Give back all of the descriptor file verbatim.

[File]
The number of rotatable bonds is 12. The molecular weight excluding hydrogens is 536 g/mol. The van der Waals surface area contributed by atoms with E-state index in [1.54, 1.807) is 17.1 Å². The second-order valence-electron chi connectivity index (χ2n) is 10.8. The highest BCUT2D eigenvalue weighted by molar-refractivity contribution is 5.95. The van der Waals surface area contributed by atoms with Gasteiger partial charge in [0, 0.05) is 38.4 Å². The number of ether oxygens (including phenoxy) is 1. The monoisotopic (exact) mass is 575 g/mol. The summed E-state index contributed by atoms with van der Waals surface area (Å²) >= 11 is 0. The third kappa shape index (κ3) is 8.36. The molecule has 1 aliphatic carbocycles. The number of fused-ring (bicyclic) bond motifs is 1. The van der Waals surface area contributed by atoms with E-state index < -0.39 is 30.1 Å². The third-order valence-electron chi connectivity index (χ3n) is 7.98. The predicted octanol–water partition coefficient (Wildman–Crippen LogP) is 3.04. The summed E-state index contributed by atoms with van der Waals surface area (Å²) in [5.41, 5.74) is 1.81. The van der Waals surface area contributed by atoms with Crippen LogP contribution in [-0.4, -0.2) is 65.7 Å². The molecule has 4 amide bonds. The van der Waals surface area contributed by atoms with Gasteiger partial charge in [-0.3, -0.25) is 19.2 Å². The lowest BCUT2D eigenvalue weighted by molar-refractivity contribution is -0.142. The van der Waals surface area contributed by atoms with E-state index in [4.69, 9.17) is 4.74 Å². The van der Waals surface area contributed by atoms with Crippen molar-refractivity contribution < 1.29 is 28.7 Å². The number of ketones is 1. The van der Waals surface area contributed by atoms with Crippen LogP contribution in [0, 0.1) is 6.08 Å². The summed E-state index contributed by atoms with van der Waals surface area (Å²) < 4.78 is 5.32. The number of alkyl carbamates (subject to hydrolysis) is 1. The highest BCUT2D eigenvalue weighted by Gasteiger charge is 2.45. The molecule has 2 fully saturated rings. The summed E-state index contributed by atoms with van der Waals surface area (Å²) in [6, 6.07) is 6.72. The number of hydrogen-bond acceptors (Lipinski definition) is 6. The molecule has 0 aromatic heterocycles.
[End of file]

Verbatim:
The number of rotatable bonds is 12. The molecular weight excluding hydrogens is 536 g/mol. The van der Waals surface area contributed by atoms with E-state index in [1.54, 1.807) is 17.1 Å². The second-order valence-electron chi connectivity index (χ2n) is 10.8. The highest BCUT2D eigenvalue weighted by molar-refractivity contribution is 5.95. The van der Waals surface area contributed by atoms with Gasteiger partial charge in [0, 0.05) is 38.4 Å². The number of ether oxygens (including phenoxy) is 1. The monoisotopic (exact) mass is 575 g/mol. The summed E-state index contributed by atoms with van der Waals surface area (Å²) >= 11 is 0. The third kappa shape index (κ3) is 8.36. The molecule has 1 aliphatic carbocycles. The number of fused-ring (bicyclic) bond motifs is 1. The van der Waals surface area contributed by atoms with E-state index < -0.39 is 30.1 Å². The third-order valence-electron chi connectivity index (χ3n) is 7.98. The predicted octanol–water partition coefficient (Wildman–Crippen LogP) is 3.04. The summed E-state index contributed by atoms with van der Waals surface area (Å²) in [5.41, 5.74) is 1.81. The van der Waals surface area contributed by atoms with Crippen LogP contribution in [-0.4, -0.2) is 65.7 Å². The molecule has 4 amide bonds. The van der Waals surface area contributed by atoms with Gasteiger partial charge in [-0.3, -0.25) is 19.2 Å². The lowest BCUT2D eigenvalue weighted by molar-refractivity contribution is -0.142. The van der Waals surface area contributed by atoms with E-state index in [4.69, 9.17) is 4.74 Å². The van der Waals surface area contributed by atoms with Crippen molar-refractivity contribution < 1.29 is 28.7 Å². The number of ketones is 1. The van der Waals surface area contributed by atoms with Crippen LogP contribution in [0, 0.1) is 6.08 Å². The summed E-state index contributed by atoms with van der Waals surface area (Å²) < 4.78 is 5.32. The number of alkyl carbamates (subject to hydrolysis) is 1. The highest BCUT2D eigenvalue weighted by Gasteiger charge is 2.45. The molecule has 2 fully saturated rings. The summed E-state index contributed by atoms with van der Waals surface area (Å²) in [6, 6.07) is 6.72. The number of hydrogen-bond acceptors (Lipinski definition) is 6. The molecule has 0 aromatic heterocycles.